As young people move into adolescence, they tend to express a desire to pursue activities independently of adults.10 This does not necessarily mean that relationships with parents grow more distant,11 but young people do spend less time with parents or other adult relatives and more time with peers or alone.12 Attachment to teachers also wanes across adolescence.13 With these shifts, new opportunities for science learning become available that are not as closely tied to adult (especially parental) resources and activities. Young people gain greater access to school- and community-sponsored extracurricular activities (e.g., clubs or hobby groups) and, through part-time employment, may have more disposable income that can be devoted to hobbies or personal interests, including science-oriented activities.14 Adolescents generally have greater mobility, especially with the advent of driving privileges, that allows them broader reach into the surrounding community to pursue their personal interests. School systems tend to provide increasing levels of choice in course work with each advancing grade, allowing those with a penchant for science, mathematics, or technology to expand their exposure to science-related learning in formal contexts.

Community- and school-based programs are settings that are receiving increasing attention as a support for science learning among children and youth. Programs, especially during out-of-school time, afford a special opportunity to expand science learning experiences for millions of children and youth. Out-of-school-time programs allow sustained experiences with science and reach a large audience, including a significant population of individuals from nondominant groups.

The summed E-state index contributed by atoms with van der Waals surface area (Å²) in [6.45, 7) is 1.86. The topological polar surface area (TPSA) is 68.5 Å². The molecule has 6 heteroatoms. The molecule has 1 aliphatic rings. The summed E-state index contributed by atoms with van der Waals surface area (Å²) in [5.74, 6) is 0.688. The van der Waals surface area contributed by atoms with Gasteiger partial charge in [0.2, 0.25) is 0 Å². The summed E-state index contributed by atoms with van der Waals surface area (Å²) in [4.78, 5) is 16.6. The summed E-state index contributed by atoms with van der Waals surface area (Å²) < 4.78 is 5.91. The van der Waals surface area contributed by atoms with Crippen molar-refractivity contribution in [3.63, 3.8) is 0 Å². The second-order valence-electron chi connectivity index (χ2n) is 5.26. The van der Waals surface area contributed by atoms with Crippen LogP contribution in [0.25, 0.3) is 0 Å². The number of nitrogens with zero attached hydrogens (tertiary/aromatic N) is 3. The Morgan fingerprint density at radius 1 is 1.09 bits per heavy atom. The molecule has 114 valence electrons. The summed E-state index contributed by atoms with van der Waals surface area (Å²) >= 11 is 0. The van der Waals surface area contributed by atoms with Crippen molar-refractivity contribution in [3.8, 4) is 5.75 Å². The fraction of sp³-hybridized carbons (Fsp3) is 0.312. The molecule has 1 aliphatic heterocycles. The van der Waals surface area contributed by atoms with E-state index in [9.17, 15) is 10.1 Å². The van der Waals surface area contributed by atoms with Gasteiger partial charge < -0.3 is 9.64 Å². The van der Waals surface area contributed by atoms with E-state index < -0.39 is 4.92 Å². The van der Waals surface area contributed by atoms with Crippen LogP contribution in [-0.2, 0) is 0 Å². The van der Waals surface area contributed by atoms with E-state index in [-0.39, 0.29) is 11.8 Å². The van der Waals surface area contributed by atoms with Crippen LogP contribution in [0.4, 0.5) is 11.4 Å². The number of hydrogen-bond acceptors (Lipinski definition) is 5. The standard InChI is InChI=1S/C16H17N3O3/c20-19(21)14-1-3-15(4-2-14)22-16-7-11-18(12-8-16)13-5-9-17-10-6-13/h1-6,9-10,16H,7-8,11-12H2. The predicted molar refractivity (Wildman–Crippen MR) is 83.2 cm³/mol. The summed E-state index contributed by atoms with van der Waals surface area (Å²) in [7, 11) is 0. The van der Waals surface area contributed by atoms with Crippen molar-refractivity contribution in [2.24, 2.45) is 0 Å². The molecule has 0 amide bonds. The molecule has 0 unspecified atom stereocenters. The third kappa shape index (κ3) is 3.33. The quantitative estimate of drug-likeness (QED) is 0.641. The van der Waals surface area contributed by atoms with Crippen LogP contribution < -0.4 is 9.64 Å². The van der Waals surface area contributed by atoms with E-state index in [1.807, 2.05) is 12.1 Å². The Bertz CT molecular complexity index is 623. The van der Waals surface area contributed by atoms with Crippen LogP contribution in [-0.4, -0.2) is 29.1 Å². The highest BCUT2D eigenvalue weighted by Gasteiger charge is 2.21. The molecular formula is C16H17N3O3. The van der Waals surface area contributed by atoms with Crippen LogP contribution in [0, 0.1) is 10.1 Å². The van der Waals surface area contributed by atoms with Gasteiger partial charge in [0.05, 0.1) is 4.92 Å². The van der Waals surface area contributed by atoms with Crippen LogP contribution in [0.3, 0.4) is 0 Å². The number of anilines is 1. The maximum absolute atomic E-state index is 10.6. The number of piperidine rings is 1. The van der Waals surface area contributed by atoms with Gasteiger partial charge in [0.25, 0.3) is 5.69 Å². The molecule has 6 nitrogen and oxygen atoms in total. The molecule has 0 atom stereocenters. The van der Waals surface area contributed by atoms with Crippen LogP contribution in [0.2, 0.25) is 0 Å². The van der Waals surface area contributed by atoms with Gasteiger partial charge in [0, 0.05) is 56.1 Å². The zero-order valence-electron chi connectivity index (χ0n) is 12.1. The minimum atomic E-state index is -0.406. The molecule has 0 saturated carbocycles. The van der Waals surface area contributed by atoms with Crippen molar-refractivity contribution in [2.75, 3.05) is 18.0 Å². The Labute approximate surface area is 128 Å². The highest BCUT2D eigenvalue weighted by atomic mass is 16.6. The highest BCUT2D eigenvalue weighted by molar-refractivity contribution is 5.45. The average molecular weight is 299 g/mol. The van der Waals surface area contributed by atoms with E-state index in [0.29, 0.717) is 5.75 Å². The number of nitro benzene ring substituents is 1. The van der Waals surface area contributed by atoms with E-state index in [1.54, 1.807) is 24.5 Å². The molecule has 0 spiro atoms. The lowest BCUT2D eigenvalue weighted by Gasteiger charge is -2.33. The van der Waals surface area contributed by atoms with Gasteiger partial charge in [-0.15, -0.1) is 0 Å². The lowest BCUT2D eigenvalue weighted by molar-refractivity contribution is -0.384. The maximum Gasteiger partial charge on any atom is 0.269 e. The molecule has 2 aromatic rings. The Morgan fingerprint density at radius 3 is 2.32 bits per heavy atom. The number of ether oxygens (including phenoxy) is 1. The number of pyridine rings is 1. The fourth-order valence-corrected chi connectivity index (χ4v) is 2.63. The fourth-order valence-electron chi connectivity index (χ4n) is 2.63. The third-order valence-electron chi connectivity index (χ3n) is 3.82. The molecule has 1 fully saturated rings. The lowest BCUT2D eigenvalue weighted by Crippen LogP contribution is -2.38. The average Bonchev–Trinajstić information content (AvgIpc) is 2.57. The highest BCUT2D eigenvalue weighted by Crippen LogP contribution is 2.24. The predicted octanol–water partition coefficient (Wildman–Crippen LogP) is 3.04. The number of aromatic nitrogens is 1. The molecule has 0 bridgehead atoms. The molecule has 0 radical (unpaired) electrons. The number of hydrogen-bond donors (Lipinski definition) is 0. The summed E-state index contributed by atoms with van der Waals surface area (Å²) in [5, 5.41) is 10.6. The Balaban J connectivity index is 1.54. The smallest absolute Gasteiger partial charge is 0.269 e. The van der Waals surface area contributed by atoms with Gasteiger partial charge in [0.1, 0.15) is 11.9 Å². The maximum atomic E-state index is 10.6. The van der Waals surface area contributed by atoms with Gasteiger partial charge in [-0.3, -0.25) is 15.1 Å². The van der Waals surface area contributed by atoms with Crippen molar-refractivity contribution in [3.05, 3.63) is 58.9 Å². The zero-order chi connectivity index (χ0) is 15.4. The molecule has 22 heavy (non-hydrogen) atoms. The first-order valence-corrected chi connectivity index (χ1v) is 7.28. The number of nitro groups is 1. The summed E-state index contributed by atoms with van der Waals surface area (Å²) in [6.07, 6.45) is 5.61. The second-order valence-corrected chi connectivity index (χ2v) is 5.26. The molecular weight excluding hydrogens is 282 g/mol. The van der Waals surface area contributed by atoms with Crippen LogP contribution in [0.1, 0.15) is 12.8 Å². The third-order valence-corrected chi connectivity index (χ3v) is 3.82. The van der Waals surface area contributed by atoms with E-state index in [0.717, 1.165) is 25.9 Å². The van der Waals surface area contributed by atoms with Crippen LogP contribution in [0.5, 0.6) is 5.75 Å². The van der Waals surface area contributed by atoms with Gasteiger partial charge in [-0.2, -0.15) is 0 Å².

A range of evaluation studies shows that these programs can have positive effects on participants’ attitudes toward science, as well as on grades, test scores, graduation rates, and specific science knowledge and skills. However, the body of research as a whole is difficult to make sense of because programs are focused on a variety of goals. Some place greatest emphasis on social or emotional well-being, such as developing positive attitudes, self-confidence, life skills, and social relationships. Others are more concerned with academic skills and improved academic achievement, as measured by standardized test scores, grades, graduation rates, and continued involvement in school science. Many are a blend of both. Because of these different emphases, along with the limitations of traditional academic assessments to measure the kind of learning that takes place in informal settings, it becomes difficult to draw definitive conclusions about the learning that is likely to occur. However, the full potential of these programs for supporting science learning has not been tapped.

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